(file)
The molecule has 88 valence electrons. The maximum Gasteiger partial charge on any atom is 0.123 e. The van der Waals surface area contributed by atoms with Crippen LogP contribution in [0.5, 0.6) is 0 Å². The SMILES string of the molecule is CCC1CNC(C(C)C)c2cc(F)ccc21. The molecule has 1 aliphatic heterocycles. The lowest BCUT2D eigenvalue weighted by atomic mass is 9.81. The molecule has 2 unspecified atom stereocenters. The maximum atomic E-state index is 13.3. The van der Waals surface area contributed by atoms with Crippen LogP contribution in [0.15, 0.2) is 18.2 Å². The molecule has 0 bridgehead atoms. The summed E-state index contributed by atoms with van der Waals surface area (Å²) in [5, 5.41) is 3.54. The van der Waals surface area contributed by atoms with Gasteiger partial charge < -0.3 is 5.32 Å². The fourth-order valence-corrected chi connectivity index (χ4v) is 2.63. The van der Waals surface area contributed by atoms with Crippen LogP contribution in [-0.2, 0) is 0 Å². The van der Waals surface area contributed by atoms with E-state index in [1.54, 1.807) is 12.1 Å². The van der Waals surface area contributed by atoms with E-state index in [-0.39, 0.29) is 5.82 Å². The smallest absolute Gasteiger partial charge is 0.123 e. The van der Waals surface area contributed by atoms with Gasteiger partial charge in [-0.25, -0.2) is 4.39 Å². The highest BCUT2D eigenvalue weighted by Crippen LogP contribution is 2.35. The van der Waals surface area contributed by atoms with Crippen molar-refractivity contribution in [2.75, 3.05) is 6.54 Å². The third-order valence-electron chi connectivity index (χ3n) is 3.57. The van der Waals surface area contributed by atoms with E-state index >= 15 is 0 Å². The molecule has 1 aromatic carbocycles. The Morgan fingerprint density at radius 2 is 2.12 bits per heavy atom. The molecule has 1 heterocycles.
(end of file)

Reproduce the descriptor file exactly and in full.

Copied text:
The molecule has 88 valence electrons. The maximum Gasteiger partial charge on any atom is 0.123 e. The van der Waals surface area contributed by atoms with Crippen LogP contribution in [0.5, 0.6) is 0 Å². The SMILES string of the molecule is CCC1CNC(C(C)C)c2cc(F)ccc21. The molecule has 1 aliphatic heterocycles. The lowest BCUT2D eigenvalue weighted by atomic mass is 9.81. The molecule has 2 unspecified atom stereocenters. The maximum atomic E-state index is 13.3. The van der Waals surface area contributed by atoms with Crippen LogP contribution in [0.15, 0.2) is 18.2 Å². The molecule has 0 bridgehead atoms. The summed E-state index contributed by atoms with van der Waals surface area (Å²) in [5, 5.41) is 3.54. The van der Waals surface area contributed by atoms with Gasteiger partial charge < -0.3 is 5.32 Å². The fourth-order valence-corrected chi connectivity index (χ4v) is 2.63. The van der Waals surface area contributed by atoms with Crippen LogP contribution in [-0.2, 0) is 0 Å². The van der Waals surface area contributed by atoms with E-state index in [1.54, 1.807) is 12.1 Å². The van der Waals surface area contributed by atoms with E-state index in [-0.39, 0.29) is 5.82 Å². The smallest absolute Gasteiger partial charge is 0.123 e. The van der Waals surface area contributed by atoms with Gasteiger partial charge in [-0.25, -0.2) is 4.39 Å². The highest BCUT2D eigenvalue weighted by Crippen LogP contribution is 2.35. The van der Waals surface area contributed by atoms with Crippen molar-refractivity contribution in [2.75, 3.05) is 6.54 Å². The third-order valence-electron chi connectivity index (χ3n) is 3.57. The van der Waals surface area contributed by atoms with E-state index >= 15 is 0 Å². The molecule has 1 aromatic carbocycles. The Morgan fingerprint density at radius 2 is 2.12 bits per heavy atom. The molecule has 1 heterocycles.